Social Contracthttps://indianexpress.com/article/cities/chandigarh/social-contract/

Social Contract

Tagore Bylanes is a movement speaking on behalf of the common man.

On World Theatre Day,artists express their commitment to issues that concern us all

Tagore Bylanes is a movement speaking on behalf of the common man. What it articulates is the concern that free public spaces and platforms of expression,in this case,the Tagore Theatre,are increasingly getting out of the reach of the common man. To argue for the cause,Dr Gaurav Chhabra of Humlog,a non-governmental organisation,along with other theatre personalities,led a peaceful protest on World Theatre Day on March 27.

“Tagore theatre was the mecca of professional and amateur theatre groups of the Tricity. Of late,it has become very costly and no amateur theatre group can afford it. Tagore was established to promote theatre but is lost to commercialisation. Theatre is not just for the elite,we want theatre for commoners too,” says Gaurav.

As part of the protest,Vijay Machal of Mask Theatre presented a street play,Mera Chandigarh,dwelling on the common man’s restricted access to everything. “I wanted to stress the need for transparency and a freedom to express. There’s no better way than a play to reach out to a larger audience on an issue that concerns us all,’’ he says.

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Sudesh Sharma,founder and director,Theatre For Theatre,who received the First Bharat Muni Award,2010 has always chosen plays that were socially relevant. In the tumultuous period of terrorism in Punjab,Sharma had staged plays on people’s resistance against unbridled violence. During the Kargil War,he staged Shaheed Ki Wapasi for 50 days to foster a spirit of patriotism. “Right now,we are focusing on society’s double standards,” adds Sharma.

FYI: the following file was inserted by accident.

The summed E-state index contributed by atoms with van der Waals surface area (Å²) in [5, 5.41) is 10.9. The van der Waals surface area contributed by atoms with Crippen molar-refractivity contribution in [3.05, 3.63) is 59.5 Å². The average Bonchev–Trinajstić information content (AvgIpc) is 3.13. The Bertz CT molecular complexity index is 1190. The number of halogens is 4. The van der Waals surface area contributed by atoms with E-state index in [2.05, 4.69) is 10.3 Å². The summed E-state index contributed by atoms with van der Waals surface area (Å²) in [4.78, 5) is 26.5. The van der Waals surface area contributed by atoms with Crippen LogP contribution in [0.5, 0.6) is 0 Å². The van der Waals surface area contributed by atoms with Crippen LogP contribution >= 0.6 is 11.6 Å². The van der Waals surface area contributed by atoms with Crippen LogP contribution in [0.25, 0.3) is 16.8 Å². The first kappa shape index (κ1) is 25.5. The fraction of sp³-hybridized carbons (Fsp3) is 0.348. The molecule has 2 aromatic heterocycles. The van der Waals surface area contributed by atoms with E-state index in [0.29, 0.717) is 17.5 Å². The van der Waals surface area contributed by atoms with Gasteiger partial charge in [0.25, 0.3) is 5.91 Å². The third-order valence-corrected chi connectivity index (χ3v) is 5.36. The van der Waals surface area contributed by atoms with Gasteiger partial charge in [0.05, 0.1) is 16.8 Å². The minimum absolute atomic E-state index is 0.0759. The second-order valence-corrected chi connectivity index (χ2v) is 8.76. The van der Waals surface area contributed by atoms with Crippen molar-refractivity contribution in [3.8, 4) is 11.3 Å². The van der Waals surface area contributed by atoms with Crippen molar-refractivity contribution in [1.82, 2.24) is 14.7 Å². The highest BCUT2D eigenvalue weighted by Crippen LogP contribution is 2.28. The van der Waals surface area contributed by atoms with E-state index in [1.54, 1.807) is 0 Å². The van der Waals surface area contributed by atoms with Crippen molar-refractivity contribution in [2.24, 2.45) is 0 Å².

Kamal Tewari says the effort of the Sangeet Natak Akademi has been to take street plays to rural areas in Punjab,sensitising people abouth gender bias,alcoholism,AIDS and poverty. “Theatre should not be a medium of the elite. Plays are a mirror of society and should comment on things around us. Chandigarh,right now,is witnessing vibrant theatre activity from local and national theatre groups,” says Tewari.

For the last ten years on every World Theatre Day,Rajiv Mehta of Theatre Arts has been addressing the public directly through his plays. “We want to raise our voice against dowry,caste system,female foeticide,AIDS,environmental degradation,corruption,delayed justice and organ rackets,” he says. On this occasion,Mehta staged Sadak Humarey Baap Ki,a satire on the disobedience of traffic rules by people of our country.

Sahib Singh,too,has been on the streets spreading the word from the villages of Punjab to Mumbai. “No theatre in the world is done sans an issue,” he remarks. Some of his performances have dealt with weighty issues like communal rights,gender bias,labour and peasantry problems.

Jaspal Bhatti’s connect with the common man is through humour. His first street play,Thekeon Theke took up the problem of alcoholism and drug addiction among the youth. Bhatti says theatre is not just entertainment,but an exploration of pain and problems too.

Agrees Zulfikar Khan of Theatre Age,who has helped many slum children find a direction in life through theatre.